Speed Camera Expansion Gets Special Focus on West St., Near Local Schools

The new speed camera on West Street, near Warren, outside P.S./I.S. 89. DOT installer Jelani Brown was on hand before the press briefing for a photo op. The camera had been previously installed. Photo: Carl Glassman/Tribeca Trib

Jul. 01, 2019

Standing outside her school near the corner of West and Warren Streets on Friday, I.S. 289 Principal Zeynep Ozkan had come to say thanks. She was attending a press briefing for the city’s speed camera program that this month will begin a major expansion. And for her the news was personal.

One of those cameras was now installed nearby, ready to begin clocking motorists in the school vicinity.

“At I.S. 289 almost every student actually crosses this street right here,” she told the gathering, which included city Department of Transportation Commissioner Polly Trottenberg, and Assemblywoman Deborah Glick, who had pushed for the state law that enabled the expansion. There are six lanes of freeway that they have to cross to go to school. It is one of my personal terrors that they cross here every day.” 

On July 11 the city will begin adding hundreds of new cameras in speed zones around the city, and double their hours of operation. Trottenberg noted that the West Street camera is in an especially critical location. “West Street is challenging,” she said. “It is actually a state highway. It is one of the busiest arterials. It is also a residential street connecting Tribeca and Battery Park City. The data shows that motorists treat this more like a highway than a residential street.”

Glick noted the camera’s proximity to not only I.S. 289 and P.S. 89, but also to the Battery Park City ball fields across Warren Street, and to the Downtown Community Center and P.S. 234 nearby in Tribeca. “This is the nexus of family activity,” she said. This is where people from the entire community take their kids to school, take them to play ball and to a community center. This is the most important spot.”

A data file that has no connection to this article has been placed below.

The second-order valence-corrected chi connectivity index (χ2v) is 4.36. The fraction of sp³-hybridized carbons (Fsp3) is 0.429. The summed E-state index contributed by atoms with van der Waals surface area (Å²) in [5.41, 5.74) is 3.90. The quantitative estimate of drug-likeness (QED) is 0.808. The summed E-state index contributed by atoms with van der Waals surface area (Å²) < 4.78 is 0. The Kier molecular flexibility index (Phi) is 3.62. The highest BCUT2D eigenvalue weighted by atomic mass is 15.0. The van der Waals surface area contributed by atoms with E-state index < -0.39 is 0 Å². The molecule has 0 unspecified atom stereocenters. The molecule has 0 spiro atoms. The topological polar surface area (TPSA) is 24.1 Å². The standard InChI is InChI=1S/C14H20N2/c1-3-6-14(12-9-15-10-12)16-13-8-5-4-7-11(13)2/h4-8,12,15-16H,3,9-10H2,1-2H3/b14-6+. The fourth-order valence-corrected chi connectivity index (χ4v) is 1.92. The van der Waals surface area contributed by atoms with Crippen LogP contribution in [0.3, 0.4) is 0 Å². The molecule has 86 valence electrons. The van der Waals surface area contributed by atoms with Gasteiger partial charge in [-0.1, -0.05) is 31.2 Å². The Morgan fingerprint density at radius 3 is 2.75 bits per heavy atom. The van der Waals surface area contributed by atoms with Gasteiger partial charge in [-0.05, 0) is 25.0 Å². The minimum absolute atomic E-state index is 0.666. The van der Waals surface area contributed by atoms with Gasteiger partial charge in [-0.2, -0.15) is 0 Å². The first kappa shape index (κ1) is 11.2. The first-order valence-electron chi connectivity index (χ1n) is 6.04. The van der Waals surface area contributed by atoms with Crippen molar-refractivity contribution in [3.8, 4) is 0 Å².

According to Trottenberg, speeding is reduced by more than 60 percent and injuries go down by 14 percent where speed cameras are installed. Fines will remain at $50 and are issued to drivers who exceed the limit by more than 10 miles an hour. (The West Street speed limit is 35.) The DOT says 80 percent of violators are not ticketed a second time.

“It seems to have a pretty powerful effect and now there’s going to be a lot more cameras in the city,” Trottenberg said. “And they’re going to be operating a lot more hours on a lot more streets.”

In May, Mayor Bill de Blasio announced that the city will be adding about 40 cameras per month this year and about another 50 monthly in 2020, expanding the number of speed zones from 140 to 750. The new speed camera law, sponsored by Glick and State Senator Andrew Gounardes, also means that the cameras can operate within a wider radius of a school than state law previously allowed.

Glick, however, also used the occasion as a life lesson for all New Yorkers, not just motorists. “People are rushing too much,” she said. “Everybody needs to slow down.”